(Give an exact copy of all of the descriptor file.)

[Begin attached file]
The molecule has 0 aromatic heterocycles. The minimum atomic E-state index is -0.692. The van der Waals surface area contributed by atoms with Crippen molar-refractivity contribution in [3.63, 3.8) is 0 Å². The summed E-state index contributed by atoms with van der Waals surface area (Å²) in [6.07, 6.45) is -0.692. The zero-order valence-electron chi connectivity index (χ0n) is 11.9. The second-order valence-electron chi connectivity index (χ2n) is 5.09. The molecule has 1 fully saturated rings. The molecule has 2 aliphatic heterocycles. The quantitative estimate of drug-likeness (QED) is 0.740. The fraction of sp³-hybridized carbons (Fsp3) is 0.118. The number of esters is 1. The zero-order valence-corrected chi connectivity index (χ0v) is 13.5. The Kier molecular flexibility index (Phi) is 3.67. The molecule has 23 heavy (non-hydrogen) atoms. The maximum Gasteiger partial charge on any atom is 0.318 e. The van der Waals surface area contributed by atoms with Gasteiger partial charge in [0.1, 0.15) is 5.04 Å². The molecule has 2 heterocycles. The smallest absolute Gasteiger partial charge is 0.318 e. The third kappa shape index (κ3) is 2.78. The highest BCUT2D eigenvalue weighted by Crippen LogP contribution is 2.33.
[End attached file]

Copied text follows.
The molecule has 0 aromatic heterocycles. The minimum atomic E-state index is -0.692. The van der Waals surface area contributed by atoms with Crippen molar-refractivity contribution in [3.63, 3.8) is 0 Å². The summed E-state index contributed by atoms with van der Waals surface area (Å²) in [6.07, 6.45) is -0.692. The zero-order valence-electron chi connectivity index (χ0n) is 11.9. The second-order valence-electron chi connectivity index (χ2n) is 5.09. The molecule has 1 fully saturated rings. The molecule has 2 aliphatic heterocycles. The quantitative estimate of drug-likeness (QED) is 0.740. The fraction of sp³-hybridized carbons (Fsp3) is 0.118. The number of esters is 1. The zero-order valence-corrected chi connectivity index (χ0v) is 13.5. The Kier molecular flexibility index (Phi) is 3.67. The molecule has 23 heavy (non-hydrogen) atoms. The maximum Gasteiger partial charge on any atom is 0.318 e. The van der Waals surface area contributed by atoms with Gasteiger partial charge in [0.1, 0.15) is 5.04 Å². The molecule has 2 heterocycles. The smallest absolute Gasteiger partial charge is 0.318 e. The third kappa shape index (κ3) is 2.78. The highest BCUT2D eigenvalue weighted by Crippen LogP contribution is 2.33.